“A slow-paced antidote for quick attention spans”: Image Breakers helps us absorb digital images
Meet the new magazine founded by Glasgow-based designer Tom Joyes rethinking how we consume digital content.
- Jyni Ong
- 11 December 2020
- Reading Time
- 4 minute read
We first met Tom Joyes back in 2016 when the designer appeared on our annual showcase of graduates. He’d just graduated from The Glasgow School of Art, which he followed up with a Master’s degree in The Netherlands, and a design role at the esteemed London-based studio, Kellenberger White. Now, to top off an impressive entry into the creative industry, he’s embarked on a new endeavour, a new independent magazine, Image Breakers, which he singlehandedly art directs and edits. Launched last month, the platform delves into our relationship with digital images and those who make them.
Featuring interviews, images and screenings from some of the most exciting names in the industry today, Image Breakers covers the likes of Simone C Niquille, Inji Seo, Nicolas Tian, Alice Bucknell, Nikita Diakur, Zak Keene, Sgáire Wood, Alfie Dwyer, and Maurice Andresen (along with a handful more). These artists’ skillsets stretch far and wide across CGI, animation, make-up and illustration – but there is one common factor which unites their practices under the umbrella of Image Breakers. Each and every one uses digital images to further the work.
Digital imagery is familiar to us social-media-using, Netflix-watching, phone-addicted users. But how often can we say the depths of this realm are interrogated? In weekly interviews, images and videos, Image Breakers seeks to explore the coded corners through accessible discussions (not to mention alluring visuals) in aid of a more critical discourse surrounding those who makes digital images and the work itself. All this and more can be found on the Image Breakers website. It’s split up into sections: interviews, a screening channel (which hopes to show original commissions and collaborations in the future), plus a magazine section which categorises its featured work by medium or technique.
Tom tells us of how Image Breakers initially came about: “It developed from a desire to decode how images are made and why, assess our relationship to digital images and make the voice of queer image-makers visible.” Instead of adding to the oversaturated market of digital content out there today, Image Breakers was in fact created as an antithesis to overconsumption. As the founder puts it, “It’s a chance to sit back and absorb these images – a slow-paced antidote for quick attention spans.”
Most of us are used to digesting digital content in a slap-dash, immediate and often largely thankless way. In order to tackle this, some digital image creators muster the loudest visuals in their arsenal to grab the viewer’s attention, something that can take arduous amounts of time and refinement. On the opposite end of the spectrum, other images are designed to be understood in a flash – a different kind of skill mastered by the very best meme creators; communication aided by a lo-fi aesthetic achievable to almost anyone with access to a computer or phone.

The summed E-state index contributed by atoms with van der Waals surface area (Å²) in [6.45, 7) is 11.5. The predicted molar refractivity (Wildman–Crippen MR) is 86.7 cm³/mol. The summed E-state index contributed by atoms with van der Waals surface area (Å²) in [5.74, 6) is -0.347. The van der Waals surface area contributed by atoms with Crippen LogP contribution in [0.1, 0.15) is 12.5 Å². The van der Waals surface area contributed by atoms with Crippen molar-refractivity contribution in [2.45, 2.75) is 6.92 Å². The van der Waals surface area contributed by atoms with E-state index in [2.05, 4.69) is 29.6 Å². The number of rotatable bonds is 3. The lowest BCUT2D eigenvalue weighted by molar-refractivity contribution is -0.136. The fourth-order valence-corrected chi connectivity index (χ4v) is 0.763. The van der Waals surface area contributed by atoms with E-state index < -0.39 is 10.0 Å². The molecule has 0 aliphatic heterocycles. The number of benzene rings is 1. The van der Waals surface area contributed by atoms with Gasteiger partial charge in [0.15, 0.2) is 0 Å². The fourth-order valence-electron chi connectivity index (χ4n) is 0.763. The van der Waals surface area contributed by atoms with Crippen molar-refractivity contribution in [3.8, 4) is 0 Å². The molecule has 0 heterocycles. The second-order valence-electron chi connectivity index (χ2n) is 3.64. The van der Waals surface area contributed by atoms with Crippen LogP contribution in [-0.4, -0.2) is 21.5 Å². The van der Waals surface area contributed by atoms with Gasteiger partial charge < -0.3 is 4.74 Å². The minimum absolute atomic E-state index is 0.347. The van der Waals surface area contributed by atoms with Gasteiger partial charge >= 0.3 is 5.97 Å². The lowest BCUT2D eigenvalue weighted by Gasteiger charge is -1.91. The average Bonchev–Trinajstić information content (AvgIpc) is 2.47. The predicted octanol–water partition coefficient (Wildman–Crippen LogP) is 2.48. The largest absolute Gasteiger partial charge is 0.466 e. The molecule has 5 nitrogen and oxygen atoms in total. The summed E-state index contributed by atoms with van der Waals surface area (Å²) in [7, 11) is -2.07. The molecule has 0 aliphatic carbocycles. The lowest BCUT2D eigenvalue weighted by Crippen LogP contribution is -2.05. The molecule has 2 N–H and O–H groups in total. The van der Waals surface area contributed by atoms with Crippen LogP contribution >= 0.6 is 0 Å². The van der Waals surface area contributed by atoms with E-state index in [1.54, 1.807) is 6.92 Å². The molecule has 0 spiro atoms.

In a similar way, Tom wants to establish a new way of viewing and understanding digital work through the new magazine. He uses the analogy of Warp Records and its compilation record Artificial Intelligence released in 1992. The record marked the beginning of what is known as “Intelligent Dance Music” (IDM). Tom continues: “It encouraged listeners to consume dance music in a new way, suggesting it should be enjoyed in listening sessions at home or while working, taking electronic music away from the the dance floor of clubs.” The designer remembers the cover, a CGI image by Phil Wolstenholme depicting an android smoking a joint. Inside the sleeve, short interviews were found with the contributing artists, revealing thoughts on their respective interests and their hopes for dance music’s future.
Applying the same ideas of reinterpretation to digital artworks, Tom is utilising the strategy behind this shift in dance music for Image Breakers, which hopes to evolve the world of queer imagery in particular. You don’t need formal training to get a feature as the platform is decisively centred on unconventional categories that refuse to be shoehorned into the “artist” or “designer” mould. A creative could be entirely self-taught having learnt their skills on YouTube or Instagram, asserts Tom, “most likely bedroom-based nerds with a love for creating images”. Fundamentally, the platform shines a light on those combining technical processes with a critical understanding of the medium to make “intelligent images” which can be read on a number of varying levels.
Organised and conceived entirely in bedrooms – a hint to our post-Covid world, not to mention the bedroom’s symbolism as “a space of production, an environment for connecting, entertainment and sleep” – Image Breakers embodies these notions throughout its visual identity. In a series of animations created for the launch by CGI image maker Ignasi Casas, the visuals pay tribute to the bedroom’s role in the creative process while at the same time aesthetically embodying how the magazine came together. Tom, for example, himself learnt to code during the first lockdown, which allowed him to build the initial structure of the website. He then collaborated with designer and developer Theo Ford, who helped refine the platform into the visually striking yet smooth website Image Breakers is today.
Ch444n: Hungerchan, 2020, Digital painting (Copyright © Ch444n, 2020)
About the Author
Jyni became a staff writer in March 2019 having previously joined the team as an editorial assistant in August 2018. She graduated from The Glasgow School of Art with a degree in Communication Design in 2017 and her previous roles include Glasgow Women’s Library designer in residence and The Glasgow School of Art’s Graduate Illustrator.